21 Whether the Master needed to engage in what effectively amounted to a conclusion that the
claimant was bound to succeed is, in my view, in doubt. What he had to do was consider
the prospects of success. The highest that Mr Jones now can put it is that this was a case
where the matter ought to be tested and where the claimant should be put to proof. Even on
the basis upon which Mr Jones now puts it, it seems to me that the prospects of success on
either side were not such that it inevitably means that leave should be given to withdraw the
admission. This was a case in which Mrs Wright has perfectly legitimate prospects of
success. As is argued on behalf of Mrs Wright, the Master was not considering a full trial.
He was exercising his case management powers. He did not concentrate on a single factor.
He had to consider all the factors to which I have referred by reference to the Practice
22 Taking all those matters into account, the Master was entitled to conclude that it was not
appropriate to permit the withdrawal of the admission. It does not seem to me that there is
sufficient in the way in which it is now argued on behalf of the respondent that to
demonstrate that the Master can be said to have gone so plainly wrong that I should interfere
with his decision. It was well within the range of reasonable decisions that could be made in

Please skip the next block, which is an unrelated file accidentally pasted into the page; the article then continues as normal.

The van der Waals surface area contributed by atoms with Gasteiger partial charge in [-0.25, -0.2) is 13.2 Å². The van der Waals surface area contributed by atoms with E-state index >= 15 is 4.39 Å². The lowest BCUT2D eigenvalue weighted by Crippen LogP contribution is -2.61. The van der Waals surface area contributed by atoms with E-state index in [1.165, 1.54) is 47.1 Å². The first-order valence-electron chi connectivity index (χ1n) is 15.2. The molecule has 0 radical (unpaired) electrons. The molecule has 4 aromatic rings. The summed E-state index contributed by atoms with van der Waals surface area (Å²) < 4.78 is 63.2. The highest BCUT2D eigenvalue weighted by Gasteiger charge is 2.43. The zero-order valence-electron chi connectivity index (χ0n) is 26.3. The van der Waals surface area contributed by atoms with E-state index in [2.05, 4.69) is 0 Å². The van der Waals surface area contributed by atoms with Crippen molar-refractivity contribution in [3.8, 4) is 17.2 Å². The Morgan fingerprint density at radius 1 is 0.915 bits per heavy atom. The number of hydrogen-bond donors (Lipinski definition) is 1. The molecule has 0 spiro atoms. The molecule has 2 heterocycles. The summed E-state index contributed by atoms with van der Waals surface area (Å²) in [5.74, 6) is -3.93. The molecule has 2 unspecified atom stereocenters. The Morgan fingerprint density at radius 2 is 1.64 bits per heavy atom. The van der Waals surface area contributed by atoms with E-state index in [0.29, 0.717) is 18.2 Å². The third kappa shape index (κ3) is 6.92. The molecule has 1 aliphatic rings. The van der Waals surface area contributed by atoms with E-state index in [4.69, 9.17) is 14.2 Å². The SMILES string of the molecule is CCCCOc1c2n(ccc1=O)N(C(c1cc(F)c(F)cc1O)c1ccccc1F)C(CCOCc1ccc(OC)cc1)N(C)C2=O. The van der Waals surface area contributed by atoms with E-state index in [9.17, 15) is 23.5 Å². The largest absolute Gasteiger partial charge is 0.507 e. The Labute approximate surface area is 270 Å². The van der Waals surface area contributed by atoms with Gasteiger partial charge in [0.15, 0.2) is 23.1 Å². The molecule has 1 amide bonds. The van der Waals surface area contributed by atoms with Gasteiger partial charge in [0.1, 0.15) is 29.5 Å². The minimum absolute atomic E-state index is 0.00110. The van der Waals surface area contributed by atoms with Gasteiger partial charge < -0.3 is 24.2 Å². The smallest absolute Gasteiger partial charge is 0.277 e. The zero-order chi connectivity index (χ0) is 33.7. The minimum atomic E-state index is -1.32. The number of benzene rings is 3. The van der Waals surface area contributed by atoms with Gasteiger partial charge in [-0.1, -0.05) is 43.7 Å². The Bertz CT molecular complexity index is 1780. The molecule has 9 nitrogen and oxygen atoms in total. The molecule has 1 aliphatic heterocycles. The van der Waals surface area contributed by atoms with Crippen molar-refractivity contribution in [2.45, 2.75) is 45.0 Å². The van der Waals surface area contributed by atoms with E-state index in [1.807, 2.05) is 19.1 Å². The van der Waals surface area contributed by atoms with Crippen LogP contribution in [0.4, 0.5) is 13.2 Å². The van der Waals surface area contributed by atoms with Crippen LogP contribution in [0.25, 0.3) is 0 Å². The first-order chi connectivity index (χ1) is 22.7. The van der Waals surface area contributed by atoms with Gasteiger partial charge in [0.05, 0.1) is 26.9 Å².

a case of this sort. That being the case, I am satisfied that there is no proper basis for this
23 I should add that were I being asked to remake the decision from scratch, albeit in a
different way, I would nonetheless have reached exactly the same decision as the Master.
Not only can it not be shown that he went wrong, it seems to me that the conclusion that he
reached was right, and therefore this appeal is dismissed


Relieved to have my surgical coat off. Navy blue was so ageing! –

A quiet night and I’ve eaten and been for a sniff around the garden. Plan to spend the day snoozing –


The Human & I next to “Blind Tarn Moss” – how appropriate! –

Some rather coarse people at next table speculating about The Human’s sex life. For the price of a mixed grill I’ll tell all …

Though I say it myself this is a rather nice picture of me

Train came in the “wrong” side of the station today. I coped, but feel this should attract a premium …


The Human’s breakfast in Wetherspoons up by 10p. That’s his topic of conversation sorted for the next two months then…

Just seen truck delivering to the large pet shop by the train station. I now know how The Human feels when seeing barrels delivered to a pub…

Ah taxi drivers – sadly always the weakest link – never mind you couldn’t find The Human’s house, and you nearly crashed screeching “Keep him off the seats!” (NB I always avoid faux leather!)

Big swim across a lake today. Feel I should get a badge to sew on my harness … –